In a 1950s mining town in Nova Scotia, a boy and his family live in a house overlooking the water. As cheerful days of sunny shoreline ambling are vividly chronicled, Smith intermittently yanks the reader down into the blackness of the coal miner's subterranean realm, where the boy's father pushes his way forward through a claustrophobic tunnel.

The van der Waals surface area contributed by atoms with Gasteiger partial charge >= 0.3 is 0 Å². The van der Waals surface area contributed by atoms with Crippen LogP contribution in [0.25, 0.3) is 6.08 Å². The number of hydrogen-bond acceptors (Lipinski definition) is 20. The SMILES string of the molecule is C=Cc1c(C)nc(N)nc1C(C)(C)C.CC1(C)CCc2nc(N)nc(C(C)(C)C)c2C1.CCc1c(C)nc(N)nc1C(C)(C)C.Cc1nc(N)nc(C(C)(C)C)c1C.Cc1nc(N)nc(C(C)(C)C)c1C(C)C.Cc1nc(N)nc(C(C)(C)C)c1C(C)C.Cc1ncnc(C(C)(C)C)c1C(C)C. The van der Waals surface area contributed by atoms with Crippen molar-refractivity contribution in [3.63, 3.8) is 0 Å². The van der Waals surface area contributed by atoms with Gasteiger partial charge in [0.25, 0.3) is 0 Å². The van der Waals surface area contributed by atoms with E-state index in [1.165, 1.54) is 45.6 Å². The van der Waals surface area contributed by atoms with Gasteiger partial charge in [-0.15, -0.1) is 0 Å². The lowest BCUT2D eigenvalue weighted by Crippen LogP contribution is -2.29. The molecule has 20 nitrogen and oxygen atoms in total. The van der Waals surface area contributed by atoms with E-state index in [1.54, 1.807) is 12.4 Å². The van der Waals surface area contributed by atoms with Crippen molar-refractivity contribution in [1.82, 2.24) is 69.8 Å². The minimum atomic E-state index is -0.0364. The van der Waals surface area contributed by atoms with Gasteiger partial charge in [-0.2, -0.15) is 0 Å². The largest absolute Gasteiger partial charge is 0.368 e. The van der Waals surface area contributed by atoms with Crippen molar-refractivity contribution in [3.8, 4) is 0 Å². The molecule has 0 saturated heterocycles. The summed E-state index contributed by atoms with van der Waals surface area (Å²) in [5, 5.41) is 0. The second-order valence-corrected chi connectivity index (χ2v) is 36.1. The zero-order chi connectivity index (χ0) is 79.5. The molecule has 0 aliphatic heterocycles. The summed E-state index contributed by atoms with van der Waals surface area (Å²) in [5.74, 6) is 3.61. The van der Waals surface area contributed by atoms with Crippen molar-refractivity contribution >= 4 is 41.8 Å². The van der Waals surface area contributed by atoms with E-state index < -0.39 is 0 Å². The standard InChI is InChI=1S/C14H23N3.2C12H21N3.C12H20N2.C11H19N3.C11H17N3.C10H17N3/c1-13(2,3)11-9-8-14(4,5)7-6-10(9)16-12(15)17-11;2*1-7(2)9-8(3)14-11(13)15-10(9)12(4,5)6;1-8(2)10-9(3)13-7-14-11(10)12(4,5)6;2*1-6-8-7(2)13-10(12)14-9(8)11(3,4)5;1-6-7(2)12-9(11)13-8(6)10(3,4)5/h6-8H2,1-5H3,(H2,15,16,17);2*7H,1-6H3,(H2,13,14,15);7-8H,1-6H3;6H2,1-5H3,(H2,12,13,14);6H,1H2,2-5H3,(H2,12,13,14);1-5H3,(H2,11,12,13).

Echoing a longstanding mining tradition, it seems likely that the boy will eventually follow in the footsteps of his father and grandfather: "One day, it will be my turn," he says matter-of-factly. Coal is frequently in the headlines these days, and this book puts a human face on the centuries-old practice of coal mining. More abstractly, Town Is by the Sea is a powerful and profound work of art that tweaks our perspective and transcends its subject. --Karin Snelson, freelance writer and editor